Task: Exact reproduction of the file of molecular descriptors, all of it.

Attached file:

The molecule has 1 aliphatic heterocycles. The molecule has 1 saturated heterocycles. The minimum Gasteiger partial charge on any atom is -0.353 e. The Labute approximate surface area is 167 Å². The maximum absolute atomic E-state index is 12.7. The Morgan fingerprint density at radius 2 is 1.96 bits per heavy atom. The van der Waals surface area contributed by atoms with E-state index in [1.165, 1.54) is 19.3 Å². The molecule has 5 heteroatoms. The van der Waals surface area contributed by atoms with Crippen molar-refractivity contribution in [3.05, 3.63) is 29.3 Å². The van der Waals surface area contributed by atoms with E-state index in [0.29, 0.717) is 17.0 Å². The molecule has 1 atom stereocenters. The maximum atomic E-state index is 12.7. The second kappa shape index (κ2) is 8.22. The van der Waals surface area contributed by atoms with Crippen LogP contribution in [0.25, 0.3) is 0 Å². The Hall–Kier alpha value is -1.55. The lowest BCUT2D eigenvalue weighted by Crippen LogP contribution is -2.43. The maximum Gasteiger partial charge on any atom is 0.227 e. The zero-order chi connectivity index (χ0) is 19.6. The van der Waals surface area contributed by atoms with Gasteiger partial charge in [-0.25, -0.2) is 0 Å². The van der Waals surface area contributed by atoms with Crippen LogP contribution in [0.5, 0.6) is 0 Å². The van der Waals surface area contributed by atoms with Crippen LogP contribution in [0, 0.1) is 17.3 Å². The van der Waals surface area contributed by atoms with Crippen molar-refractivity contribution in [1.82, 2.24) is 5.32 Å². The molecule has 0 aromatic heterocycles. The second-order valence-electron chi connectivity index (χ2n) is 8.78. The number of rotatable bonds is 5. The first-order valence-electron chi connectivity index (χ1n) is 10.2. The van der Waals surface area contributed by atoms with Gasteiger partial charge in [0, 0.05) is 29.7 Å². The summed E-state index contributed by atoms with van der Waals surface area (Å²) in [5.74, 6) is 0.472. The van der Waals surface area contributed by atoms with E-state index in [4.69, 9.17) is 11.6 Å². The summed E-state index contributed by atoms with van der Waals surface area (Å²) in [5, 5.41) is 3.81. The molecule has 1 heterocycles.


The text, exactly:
The molecule has 1 aliphatic heterocycles. The molecule has 1 saturated heterocycles. The minimum Gasteiger partial charge on any atom is -0.353 e. The Labute approximate surface area is 167 Å². The maximum absolute atomic E-state index is 12.7. The Morgan fingerprint density at radius 2 is 1.96 bits per heavy atom. The van der Waals surface area contributed by atoms with E-state index in [1.165, 1.54) is 19.3 Å². The molecule has 5 heteroatoms. The van der Waals surface area contributed by atoms with Crippen molar-refractivity contribution in [3.05, 3.63) is 29.3 Å². The van der Waals surface area contributed by atoms with E-state index in [0.29, 0.717) is 17.0 Å². The molecule has 1 atom stereocenters. The maximum atomic E-state index is 12.7. The second kappa shape index (κ2) is 8.22. The van der Waals surface area contributed by atoms with Crippen LogP contribution in [0.25, 0.3) is 0 Å². The Hall–Kier alpha value is -1.55. The lowest BCUT2D eigenvalue weighted by Crippen LogP contribution is -2.43. The maximum Gasteiger partial charge on any atom is 0.227 e. The zero-order chi connectivity index (χ0) is 19.6. The van der Waals surface area contributed by atoms with Gasteiger partial charge in [-0.25, -0.2) is 0 Å². The van der Waals surface area contributed by atoms with Crippen LogP contribution in [0.5, 0.6) is 0 Å². The van der Waals surface area contributed by atoms with Crippen LogP contribution in [0, 0.1) is 17.3 Å². The van der Waals surface area contributed by atoms with Crippen molar-refractivity contribution in [1.82, 2.24) is 5.32 Å². The molecule has 0 aromatic heterocycles. The second-order valence-electron chi connectivity index (χ2n) is 8.78. The number of rotatable bonds is 5. The first-order valence-electron chi connectivity index (χ1n) is 10.2. The van der Waals surface area contributed by atoms with Gasteiger partial charge in [0, 0.05) is 29.7 Å². The summed E-state index contributed by atoms with van der Waals surface area (Å²) in [5.74, 6) is 0.472. The van der Waals surface area contributed by atoms with E-state index in [4.69, 9.17) is 11.6 Å². The summed E-state index contributed by atoms with van der Waals surface area (Å²) in [5, 5.41) is 3.81. The molecule has 1 heterocycles.